Will Dan Loeb Take Sotheby’s Private? Stock Rises 9 Percent on Departure of William Ruprecht
Change is coming to the world's second biggest auction house.
When hedge fund managers began amassing big stakes in Sotheby’s in 2013 and pressing for control of the auctioneer, William Ruprecht, chief executive since 2000, privately belittled them. In an e-mail to a colleague, he needed just one word to describe hedge fund manager Daniel Loeb, who acquired 10 percent of the stock: “scum.”
Apparently the antipathy was mutual.
Yesterday, Sotheby’s said Ruprecht will step down “by mutual agreement with the Board,” which Loeb and two allies joined in May after a successful proxy fight.
Loeb made his intentions known a year ago. Citing poor strategy, poor leadership, and poor expense control, he called on the board to replace Ruprecht, who joined Sotheby’s as a typist in the rug department in 1980.
“A day of reckoning” was inevitable for Ruprecht, said art adviser Todd Levin of the Levin Art Group and a former Sotheby’s staffer. “Bill comes out of the culture of Sotheby’s, which at times felt like a gentleman’s club,” Levin said. “Dan comes out of the culture of hedge funds, and his primary concern is making money for his investors.”
The exit portends a fresh start for the publicly traded company, which saw its profit and stock price peak in 2007, before the financial crisis. Sotheby’s said it hired Spencer Stuart, an executive search firm, to help choose a successor for the 58-year-old Ruprecht. A new chief executive could transform the 270-year-old company, such as overseeing a buyout.
“The possibility of taking Sotheby’s private is always a consideration,” said Jeff Rabin, who worked in financial services at Christie’s and cofounded Artvest, which provides investment advice about art. “The resignation of Ruprecht, or more importantly, the yet to be determined new CEO, will likely play a large role in that decision.”
As a private company, Sotheby’s wouldn’t have to disclose the level of guarantees or margins on private sales or auctions, giving it more flexibility to compete for business. Said Rabin: “As the two firms go head to head on almost every large consignment, there is only so far that Sotheby’s can go, whereas Christie’s is in a position to win business that they feel is strategically important, even if it is not financially profitable in the short run.”
The topic of going private arose when Loeb quizzed Sotheby’s executives at an August 2013 meeting about the differences between their shop and Christie’s. According to his notes, his questions included: “What would you do different if Sotheby’s was a private company? Do you think that would change the industry competitive dynamic?” (Loeb and Ruprecht’s private notes and e-mails were made public as part of a lawsuit Loeb’s Third Point LLC filed against Sotheby’s in Delaware.) An internal document of Third Point proposed to “push mgmt. to explore strategic alternatives and let an art loving billionaire [i.e. Loeb]…take [Sotheby’s] private.”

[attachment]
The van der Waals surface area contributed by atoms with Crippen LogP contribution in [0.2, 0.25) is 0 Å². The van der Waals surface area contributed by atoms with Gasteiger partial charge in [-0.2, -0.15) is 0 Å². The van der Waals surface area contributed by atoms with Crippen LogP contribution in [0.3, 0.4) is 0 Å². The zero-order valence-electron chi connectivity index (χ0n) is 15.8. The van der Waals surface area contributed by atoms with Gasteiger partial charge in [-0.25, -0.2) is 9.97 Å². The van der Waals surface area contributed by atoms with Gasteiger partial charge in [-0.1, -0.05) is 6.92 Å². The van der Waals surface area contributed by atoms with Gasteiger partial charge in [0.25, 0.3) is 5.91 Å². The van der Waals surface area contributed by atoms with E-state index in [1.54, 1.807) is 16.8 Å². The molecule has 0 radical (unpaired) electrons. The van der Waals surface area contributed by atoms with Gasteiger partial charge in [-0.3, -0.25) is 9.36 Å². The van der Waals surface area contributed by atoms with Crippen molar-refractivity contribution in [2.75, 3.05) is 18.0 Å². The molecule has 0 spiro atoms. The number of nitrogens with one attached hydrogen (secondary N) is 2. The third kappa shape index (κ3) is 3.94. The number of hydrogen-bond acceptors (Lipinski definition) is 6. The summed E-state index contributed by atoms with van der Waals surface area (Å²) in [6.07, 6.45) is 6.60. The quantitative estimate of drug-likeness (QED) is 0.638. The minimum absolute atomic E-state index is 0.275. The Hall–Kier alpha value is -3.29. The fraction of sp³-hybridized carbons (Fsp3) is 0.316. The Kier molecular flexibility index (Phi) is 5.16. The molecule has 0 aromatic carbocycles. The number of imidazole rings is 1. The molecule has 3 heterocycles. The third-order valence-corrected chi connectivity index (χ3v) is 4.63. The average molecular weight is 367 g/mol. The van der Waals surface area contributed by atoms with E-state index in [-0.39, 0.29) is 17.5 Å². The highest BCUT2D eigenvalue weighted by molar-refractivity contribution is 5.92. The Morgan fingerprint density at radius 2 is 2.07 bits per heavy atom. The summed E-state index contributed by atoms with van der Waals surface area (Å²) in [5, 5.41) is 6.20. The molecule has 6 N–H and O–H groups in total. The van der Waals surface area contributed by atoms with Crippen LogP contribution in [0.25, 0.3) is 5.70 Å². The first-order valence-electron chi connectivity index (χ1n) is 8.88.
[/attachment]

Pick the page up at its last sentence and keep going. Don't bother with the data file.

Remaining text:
And Olivier Reza, a jewelry executive and now Sotheby’s director, “on more than one occasion suggested that Loeb consider taking Sotheby’s private,” Donald Parsons, a vice chancellor of Delaware Chancery Court, wrote in a May 2014 filing. Parsons added that it’s unclear how receptive Loeb was to the company going private.
A Third Point spokeswoman declined to comment for this story.
Ruprecht was not made available for an interview. A Sotheby’s press release said he will remain as chairman, CEO and president until a successor is named. In the release, both Ruprecht and Domenico De Sole, Sotheby’s lead independent director, promised a “smooth transition.”
Being a Sotheby’s lifer perhaps wasn’t ideal preparation for initiating the bold action Loeb said he sought. And it left Ruprecht vulnerable to what Loeb privately referred to as his “holy jihad”—led by a 1,636-word letter he filed with the Securities and Exchange Commission that was intended to “shock and awe” the company and “undermine the credibility” of the CEO.
Ruprecht was an oriental carpet specialist, director of marketing, and eventually among the executives considered for the top job when a price-fixing scandal laid the company low from 2000 to 2002. “It’s like they were asking for volunteers and everybody else stepped back, and I didn’t hear the question,” he said in a 2006 interview with Fortune about his ascension.
Ruprecht was “an able steward” both then and during the 2008–09 financial crisis, Loeb acknowledged in the letter. But growth in recent years has been elusive; expenses rose almost as fast as revenue and sweeteners to consignors ate into auction commissions. Private sales also struggled of late. Loeb said Ruprecht lacked an effective strategy for selling over the Internet or wresting contemporary art sales from Christie’s.
Sotheby’s and Loeb did announce a settlement adding the board seats, but lasting peace was impossible after such an acrimonious battle. “Sotheby’s has an incredible brand,” Rabin said. “It’s a terrific business if it’s led by the right people.”
This morning the stock rose as much as 9 percent.
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